• Turquoise dampens the energy of malachite.
  • Diamonds and turquoise have such different energies that they conflict.
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 Flowers On Grave Images – Browse 45,736 Stock Photos, Vectors, and Video |  Adobe Stock

 

On the Feast of the Dead, the old woman carefully laid out plates of food on the graves of her beloved dead.

Seeing her, the missionary sneered.

“When do you think your dead are going to come back to eat the food that you put on their graves?” he asked.

The old woman smiled.

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Forget-Me-Not: Sweet But With a Dark Side

Forget-me-not is a charming little plant with soft blue flowers that the Victorians regarded as a symbol of fidelity and love. It was given as a token of remembrance, a sweet request to not be forgotten.

I had never grown forget-me-not in my garden until last year when a little plant cropped up between the iris and daisies. With property surrounded by meadows and woods, wild flora and fauna turn up in my garden on a regular basis. I decided to let the little blue-flowered visitor stay. After all, it has been considered a lucky plant.

By early autumn, I began to change my opinion. One of the folk names for forget-me-not (Myosotis scorpioides) is scorpion grass, which is also reflected in its species name. Prior to blooming, the flower stalks are tightly curled resembling a scorpion tail. This should be a warning that it wields a metaphorical sting. Forget-me-not doesn’t ask sweetly to be remembered, it clings like a vengeful lover who refuses to be set aside.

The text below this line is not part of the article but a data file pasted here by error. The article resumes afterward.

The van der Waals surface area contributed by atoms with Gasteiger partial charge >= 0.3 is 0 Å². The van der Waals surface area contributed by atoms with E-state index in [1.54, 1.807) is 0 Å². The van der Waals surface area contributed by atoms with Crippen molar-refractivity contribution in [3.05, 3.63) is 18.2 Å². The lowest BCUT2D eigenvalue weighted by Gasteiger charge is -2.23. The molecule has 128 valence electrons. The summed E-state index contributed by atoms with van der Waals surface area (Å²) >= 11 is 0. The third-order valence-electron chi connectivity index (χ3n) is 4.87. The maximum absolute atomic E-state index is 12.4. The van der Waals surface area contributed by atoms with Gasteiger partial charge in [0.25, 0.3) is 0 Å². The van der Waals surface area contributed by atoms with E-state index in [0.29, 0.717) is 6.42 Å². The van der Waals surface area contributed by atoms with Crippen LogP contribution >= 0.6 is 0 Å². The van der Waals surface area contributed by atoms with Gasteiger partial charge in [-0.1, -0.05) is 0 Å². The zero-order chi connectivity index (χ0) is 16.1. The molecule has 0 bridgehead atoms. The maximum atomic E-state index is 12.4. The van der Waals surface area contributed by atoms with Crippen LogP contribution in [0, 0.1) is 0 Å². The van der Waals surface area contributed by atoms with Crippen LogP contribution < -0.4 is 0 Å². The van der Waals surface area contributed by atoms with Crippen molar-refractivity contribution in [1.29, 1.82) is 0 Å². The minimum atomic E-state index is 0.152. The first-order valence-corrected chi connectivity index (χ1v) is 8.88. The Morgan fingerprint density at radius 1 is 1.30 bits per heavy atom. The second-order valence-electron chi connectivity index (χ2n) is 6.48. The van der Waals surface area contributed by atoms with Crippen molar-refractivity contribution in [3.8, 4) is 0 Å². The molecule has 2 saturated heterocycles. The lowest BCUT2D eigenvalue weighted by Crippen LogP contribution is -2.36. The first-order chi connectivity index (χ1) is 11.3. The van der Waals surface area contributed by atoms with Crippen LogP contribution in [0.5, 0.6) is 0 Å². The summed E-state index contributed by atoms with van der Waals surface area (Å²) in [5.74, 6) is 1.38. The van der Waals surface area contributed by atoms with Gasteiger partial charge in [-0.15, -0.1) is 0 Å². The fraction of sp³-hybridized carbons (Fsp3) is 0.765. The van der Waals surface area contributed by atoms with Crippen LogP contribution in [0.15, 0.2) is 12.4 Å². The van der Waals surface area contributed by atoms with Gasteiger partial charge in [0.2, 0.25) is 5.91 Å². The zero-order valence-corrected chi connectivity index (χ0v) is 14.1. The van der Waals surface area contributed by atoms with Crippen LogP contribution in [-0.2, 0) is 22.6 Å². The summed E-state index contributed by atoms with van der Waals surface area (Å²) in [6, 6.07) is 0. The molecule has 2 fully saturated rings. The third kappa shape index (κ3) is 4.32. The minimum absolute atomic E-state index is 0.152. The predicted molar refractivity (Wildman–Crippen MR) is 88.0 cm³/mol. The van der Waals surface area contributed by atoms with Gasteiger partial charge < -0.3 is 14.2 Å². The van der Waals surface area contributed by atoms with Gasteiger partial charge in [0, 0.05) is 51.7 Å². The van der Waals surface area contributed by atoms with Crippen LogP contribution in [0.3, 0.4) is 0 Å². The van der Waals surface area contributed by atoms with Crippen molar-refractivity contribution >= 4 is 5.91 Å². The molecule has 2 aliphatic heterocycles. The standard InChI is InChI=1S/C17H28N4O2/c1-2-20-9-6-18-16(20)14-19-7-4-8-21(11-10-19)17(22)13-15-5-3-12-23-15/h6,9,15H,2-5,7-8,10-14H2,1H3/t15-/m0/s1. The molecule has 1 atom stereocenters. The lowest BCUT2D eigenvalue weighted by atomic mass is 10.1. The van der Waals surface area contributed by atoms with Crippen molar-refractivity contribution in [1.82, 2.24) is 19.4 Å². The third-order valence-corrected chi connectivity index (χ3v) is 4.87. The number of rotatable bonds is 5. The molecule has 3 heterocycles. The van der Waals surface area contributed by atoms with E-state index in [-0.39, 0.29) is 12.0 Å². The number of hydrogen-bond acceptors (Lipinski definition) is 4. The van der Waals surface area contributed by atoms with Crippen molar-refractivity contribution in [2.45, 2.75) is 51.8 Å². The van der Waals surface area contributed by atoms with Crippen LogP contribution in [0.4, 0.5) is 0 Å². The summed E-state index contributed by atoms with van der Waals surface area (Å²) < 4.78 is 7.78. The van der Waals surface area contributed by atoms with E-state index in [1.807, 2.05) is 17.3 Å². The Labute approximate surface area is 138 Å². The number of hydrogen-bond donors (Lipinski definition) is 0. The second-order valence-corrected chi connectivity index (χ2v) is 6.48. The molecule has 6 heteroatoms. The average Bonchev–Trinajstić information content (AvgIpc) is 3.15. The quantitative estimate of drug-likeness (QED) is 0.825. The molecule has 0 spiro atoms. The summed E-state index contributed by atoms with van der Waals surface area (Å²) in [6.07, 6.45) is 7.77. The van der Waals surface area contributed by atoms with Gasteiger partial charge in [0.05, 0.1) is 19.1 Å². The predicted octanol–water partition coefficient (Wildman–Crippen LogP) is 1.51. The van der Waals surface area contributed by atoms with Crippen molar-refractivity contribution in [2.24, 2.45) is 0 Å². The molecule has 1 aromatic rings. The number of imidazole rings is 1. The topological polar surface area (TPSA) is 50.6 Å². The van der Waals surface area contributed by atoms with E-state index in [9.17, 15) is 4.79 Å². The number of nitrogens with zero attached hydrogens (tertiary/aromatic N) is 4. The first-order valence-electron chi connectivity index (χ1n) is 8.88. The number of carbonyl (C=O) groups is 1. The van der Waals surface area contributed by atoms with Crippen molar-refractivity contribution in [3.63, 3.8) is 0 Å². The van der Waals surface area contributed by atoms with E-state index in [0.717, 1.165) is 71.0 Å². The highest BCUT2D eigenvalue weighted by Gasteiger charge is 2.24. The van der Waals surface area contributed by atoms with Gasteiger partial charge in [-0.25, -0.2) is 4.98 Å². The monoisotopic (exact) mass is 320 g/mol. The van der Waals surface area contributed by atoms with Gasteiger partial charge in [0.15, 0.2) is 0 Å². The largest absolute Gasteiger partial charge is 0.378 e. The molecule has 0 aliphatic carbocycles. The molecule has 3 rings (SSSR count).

During autumn cleanup, I discovered that forget-me-not had made itself at home in the peripheral gardens. It won’t let go; the tiny seeds attach to anything (garden gloves, pant legs, sweatshirt sleeves) and stick like Velcro. This spring, it has turned up everywhere. It will not let you forget it.

Magically, the ancient Egyptians used forget-me-not to aid in receiving visions during the month of Thoth (approximately September 11 to October 10) by placing a few leaves over their eyes. As mentioned, it was considered a lucky plant and in Germany it was used as a talisman for finding hidden treasure, especially if it was guarded by the fae. Forget-me-not was often used for protection from faery mischief; however, judging by the plant’s behavior, I think it is faery mischief.

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 Wedding Besom Jumping Broom  in your choice of Natural image 1

 

I have a sacred word to teach you.

At a Jewish wedding, when the groom (or whoever) stomps the glass, everyone shouts: Mazel tov!

At a pagan wedding, when the couple jumps the broom everyone shouts: Hurrahya!

Hoo-RYE-yuh, it's pronounced—rye like the grain—and better it be if you rrroll the R. It's an old Witch word, an exclamation of joy. It's one of that odd class of words called vocables, words that connote but do not denote. It doesn't really “mean” anything, but through such words we enter into that archaic, pre-verbal state of mind that characterizes animal calls, infant sounds, and cultic cries such as Euoi!

The rubrics of the Rites of Handfasting don't specify a call as people jump the broom—the broom that represents, inter alia, the threshold of the new life into which the couple are entering together—but Hurrahya! is what you shout as someones leaps a bonfire, so it makes a deal of sense for handfasting as well. Hey, what's good for the witch is good for the warlock.

As to where the word comes from: Reply hazy, try again later. This amateur linguist's guess would be that it's related to hurrah, another common vocable used by cowan and pagan alike. Hurrahya, though, is the Witches-only version.

In my role as wise old sage (i.e. bullshitter) I should probably be telling you that Hurrahya was originally some ancient god-name. (With that explosive hur- at the beginning, and the nice open -ya at the end, I'll leave it to you to guess Who.) Well, you can believe that if you want to. When, at the handfasting later today, I pass along just that story, I plan to be wearing a wry twist of the lips as I do so. Caveat credente: let the believer beware.